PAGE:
Hosting live events is another form of content marketing, think of everything that goes into planning an event and you quickly realize it’s all about the content. First, you’ll need something to promote, then you will need to create the program and guess what, if you record the event, you’ll need even more content.
I’m content crazy at times, I just love content marketing but thinking outside the blog for a moment, you soon realize that there is so much content that you can create that you may not have considered previously as content. But, we’re talking about online events and now that you know that online events are content, how do you go about planning one?
The first thing you need to do, is to decide on what topic you want to present to your audience. You need to ask yourself, who is your audience, what are their concerns and can I solve them? The topic you select should address this, it should also you to promote a product or service however the event needs to be educations by itself without anyone having to buy anything. This means that if I come to your online event, I will walk away at the end even if I decide to buy nothing with some additional knowledge and help gleamed from your online event.
The service or product that you promote should be related to the topic in some way, directly or indirectly. Remember this isn’t a sales presentation, people aren’t coming to listen to you talk about your products and services, they are coming to learn something and be engaged. The entire event is also an advertisement of your company, just don’t make it so obvious it turns people off, so instead you want to simply encourage viewers in follow ups to check out the products and services and concentrate on engagement.
What technology you choose will determine a lot of things, such as how many people can come to the event, will it be live, can I record it, can I host events without being present, etc.
The platform you choose will also determine how and whether or not you want to charge for the event. Some technology makes it simple to charge, and some doesn’t. Make a list of the types of features you want in your event technology before looking at specific technology that way you can see which one comes the closest to your list of features.
You’ve heard the say “proper preparation prevents poor performance” and it certainly hold true with online events, you need to create a proper agenda about your event, you need to do this before preparing all of the content, before you invite guest speakers, etc. You need to have a good outline, (that can be updated later_ about the topic you are planning to cover, the audience you’ll be marketing to, and what types of presentations you need for your event to be successful. Use this agenda to attract the right speakers and to make your content engaging and remember to write down what success looks like, this is what you are aiming to achieve so plan to achieve it.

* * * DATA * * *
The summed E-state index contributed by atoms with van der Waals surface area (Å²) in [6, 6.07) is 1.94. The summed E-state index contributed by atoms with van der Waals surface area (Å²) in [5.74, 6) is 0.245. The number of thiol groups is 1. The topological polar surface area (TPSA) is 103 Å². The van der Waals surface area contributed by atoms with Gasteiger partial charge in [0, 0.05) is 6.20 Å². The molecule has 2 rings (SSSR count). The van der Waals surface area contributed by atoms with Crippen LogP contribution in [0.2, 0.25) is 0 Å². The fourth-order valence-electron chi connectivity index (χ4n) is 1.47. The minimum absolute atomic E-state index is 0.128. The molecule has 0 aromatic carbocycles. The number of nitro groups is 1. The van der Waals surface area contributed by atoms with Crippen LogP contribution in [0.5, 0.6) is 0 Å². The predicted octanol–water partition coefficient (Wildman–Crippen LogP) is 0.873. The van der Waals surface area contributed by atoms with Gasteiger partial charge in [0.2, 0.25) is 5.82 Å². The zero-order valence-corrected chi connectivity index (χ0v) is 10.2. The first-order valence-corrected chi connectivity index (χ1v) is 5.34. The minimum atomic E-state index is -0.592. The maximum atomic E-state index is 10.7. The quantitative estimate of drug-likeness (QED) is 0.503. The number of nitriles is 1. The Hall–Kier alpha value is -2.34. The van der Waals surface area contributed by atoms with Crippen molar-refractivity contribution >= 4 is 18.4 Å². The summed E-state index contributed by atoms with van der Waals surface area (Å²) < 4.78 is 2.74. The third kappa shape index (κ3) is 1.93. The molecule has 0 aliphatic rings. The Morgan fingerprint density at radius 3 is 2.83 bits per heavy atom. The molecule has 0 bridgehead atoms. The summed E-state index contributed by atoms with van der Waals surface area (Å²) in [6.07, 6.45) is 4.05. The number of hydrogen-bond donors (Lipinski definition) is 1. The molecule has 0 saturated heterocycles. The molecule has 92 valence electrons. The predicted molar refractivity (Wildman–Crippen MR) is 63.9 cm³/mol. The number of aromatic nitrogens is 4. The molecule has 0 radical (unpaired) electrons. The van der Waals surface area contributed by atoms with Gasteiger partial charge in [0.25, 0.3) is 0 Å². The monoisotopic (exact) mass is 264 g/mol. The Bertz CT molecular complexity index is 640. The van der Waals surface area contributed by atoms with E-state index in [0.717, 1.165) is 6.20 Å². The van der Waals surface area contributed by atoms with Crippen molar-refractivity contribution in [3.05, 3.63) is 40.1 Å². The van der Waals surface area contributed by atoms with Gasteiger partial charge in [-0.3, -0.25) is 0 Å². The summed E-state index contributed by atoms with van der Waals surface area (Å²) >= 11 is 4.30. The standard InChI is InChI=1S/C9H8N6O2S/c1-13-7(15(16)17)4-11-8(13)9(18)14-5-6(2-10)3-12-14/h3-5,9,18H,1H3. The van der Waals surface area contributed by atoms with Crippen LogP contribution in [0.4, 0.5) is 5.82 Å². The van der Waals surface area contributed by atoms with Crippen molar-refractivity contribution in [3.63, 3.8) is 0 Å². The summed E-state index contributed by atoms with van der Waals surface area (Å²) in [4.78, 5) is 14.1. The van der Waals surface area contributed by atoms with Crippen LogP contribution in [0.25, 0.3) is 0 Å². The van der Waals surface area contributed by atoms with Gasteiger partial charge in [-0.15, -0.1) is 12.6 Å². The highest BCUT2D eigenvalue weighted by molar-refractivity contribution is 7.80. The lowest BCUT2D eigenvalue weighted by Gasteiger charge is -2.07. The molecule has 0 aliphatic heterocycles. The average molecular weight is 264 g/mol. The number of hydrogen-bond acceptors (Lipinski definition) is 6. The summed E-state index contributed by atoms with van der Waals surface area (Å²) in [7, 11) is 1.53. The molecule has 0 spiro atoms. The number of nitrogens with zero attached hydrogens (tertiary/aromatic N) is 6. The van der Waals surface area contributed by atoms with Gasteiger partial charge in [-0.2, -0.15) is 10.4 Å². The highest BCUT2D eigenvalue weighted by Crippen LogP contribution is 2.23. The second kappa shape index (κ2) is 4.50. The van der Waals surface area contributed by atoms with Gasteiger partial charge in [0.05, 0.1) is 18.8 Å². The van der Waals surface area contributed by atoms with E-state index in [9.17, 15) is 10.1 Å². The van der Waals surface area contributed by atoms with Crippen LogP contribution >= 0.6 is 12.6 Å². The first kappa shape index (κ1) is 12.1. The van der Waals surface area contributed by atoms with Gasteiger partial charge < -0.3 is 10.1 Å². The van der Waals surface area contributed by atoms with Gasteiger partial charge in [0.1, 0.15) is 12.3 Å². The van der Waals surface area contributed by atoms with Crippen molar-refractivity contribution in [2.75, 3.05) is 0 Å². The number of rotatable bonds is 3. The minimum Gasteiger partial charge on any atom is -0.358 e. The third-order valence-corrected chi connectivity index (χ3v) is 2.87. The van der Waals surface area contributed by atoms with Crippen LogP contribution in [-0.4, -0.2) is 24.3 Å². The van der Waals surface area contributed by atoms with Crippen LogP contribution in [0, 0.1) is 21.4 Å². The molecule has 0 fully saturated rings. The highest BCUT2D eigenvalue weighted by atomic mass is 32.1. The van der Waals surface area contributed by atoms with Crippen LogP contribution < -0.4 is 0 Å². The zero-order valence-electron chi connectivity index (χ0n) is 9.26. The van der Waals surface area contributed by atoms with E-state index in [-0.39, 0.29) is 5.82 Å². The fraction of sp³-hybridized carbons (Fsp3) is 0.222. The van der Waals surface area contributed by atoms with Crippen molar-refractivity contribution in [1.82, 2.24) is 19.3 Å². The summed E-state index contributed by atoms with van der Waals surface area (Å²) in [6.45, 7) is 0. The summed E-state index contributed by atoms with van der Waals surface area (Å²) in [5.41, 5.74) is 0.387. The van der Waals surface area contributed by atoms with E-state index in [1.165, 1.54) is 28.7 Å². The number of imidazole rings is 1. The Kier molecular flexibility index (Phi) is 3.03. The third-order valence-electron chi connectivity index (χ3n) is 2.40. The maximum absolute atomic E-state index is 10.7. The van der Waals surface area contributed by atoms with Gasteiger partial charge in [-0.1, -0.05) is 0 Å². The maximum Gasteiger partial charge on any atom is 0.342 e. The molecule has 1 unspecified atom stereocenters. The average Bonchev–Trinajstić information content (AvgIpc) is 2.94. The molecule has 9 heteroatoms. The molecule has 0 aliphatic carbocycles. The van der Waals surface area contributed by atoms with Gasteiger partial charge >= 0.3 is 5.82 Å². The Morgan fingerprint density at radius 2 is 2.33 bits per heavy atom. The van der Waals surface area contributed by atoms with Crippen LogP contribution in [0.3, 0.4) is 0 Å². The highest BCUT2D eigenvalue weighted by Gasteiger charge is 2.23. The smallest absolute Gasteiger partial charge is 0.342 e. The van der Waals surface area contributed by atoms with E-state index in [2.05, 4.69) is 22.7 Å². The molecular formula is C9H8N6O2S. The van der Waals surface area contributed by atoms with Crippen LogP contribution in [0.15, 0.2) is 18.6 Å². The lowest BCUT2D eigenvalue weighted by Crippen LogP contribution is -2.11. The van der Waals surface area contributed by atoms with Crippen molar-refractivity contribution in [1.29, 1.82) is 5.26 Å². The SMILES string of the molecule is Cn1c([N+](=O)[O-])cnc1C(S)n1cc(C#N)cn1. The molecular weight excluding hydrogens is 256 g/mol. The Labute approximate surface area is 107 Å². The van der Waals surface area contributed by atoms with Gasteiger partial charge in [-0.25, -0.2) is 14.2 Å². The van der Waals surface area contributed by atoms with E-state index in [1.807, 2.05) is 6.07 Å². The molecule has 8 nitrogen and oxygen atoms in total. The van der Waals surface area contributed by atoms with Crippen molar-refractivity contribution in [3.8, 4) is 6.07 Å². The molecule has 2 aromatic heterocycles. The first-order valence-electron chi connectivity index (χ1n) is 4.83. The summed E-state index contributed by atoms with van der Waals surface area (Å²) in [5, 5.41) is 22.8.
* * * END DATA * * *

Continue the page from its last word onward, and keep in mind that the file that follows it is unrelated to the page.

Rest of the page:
If you already have in mind some guest speakers, send them your agenda, and a personal invite to be a guest speaker. If you’re not going to pay people for speaking, be sure to allow them to promote their products and/or services. However, be clear about not having overt advertising, these are boring and turn people away. Advertisements can be in the program, and newsletters and other venues, but not during the actual event.
Give everyone involved your expectations and deadlines. For instance if you need ten blog posts to promote the event, when do you need them to be finished, what dates do you want them uploaded, and when will they go live? If you have speakers, when do you want to see their outline of what they’ll talk about, and how long can they speak for? Be very clear about every aspect of the event.
Each item on this list won’t be done in a specific order; some will be done concurrently with other aspects. It’s important to develop all the content you need for your event such as marketing materials, presentations, advertising, blog posts, articles, infographics and more.
As they say, practice makes perfect. Once you and your guests have finished creating all the content, it’s time to practice hosting the event. You can invite a few people to view the event practice and give feedback so that when you go live for the real event there is less of a chance of something going wrong. I personally always practise and hate the practise sessions, and love the live events as I get a buzz from them, however I only get the buzz if I have practiced sufficiently that I am totally confident in what I am doing, which is how many people are I imagine.
No event will ever be seen without promotion. Much of the content you created is about promoting the event via social media, blog posts, newsletters, and even offline press releases. Every participant should be promoting as well. You can also get affiliates on board. Even if you’re not charging for the event, consider paying for leads.
Once you’ve given the event, it’s time to evaluate how it went. You can do this in a number of ways – from surveying the participants, to surveying your guest speakers. You can also check the numbers and see how the event affected sales, newsletter subscriptions and more.
If you’ve recorded the event, and of course you should, let all your speakers have copies for their own purposes. Then, use your copy to re-purpose the content for other means. You can separate each speaker’s presentation and add them to a membership site; you can transcribe it and make it an eBook, a report, and even multiple blog posts.
Finally, you want to repeat your events. As you do more of them, you’ll get better at them as you improve based on the feedback. Each time you have a new product to promote or a new service, consider having an online event as another form of content marketing.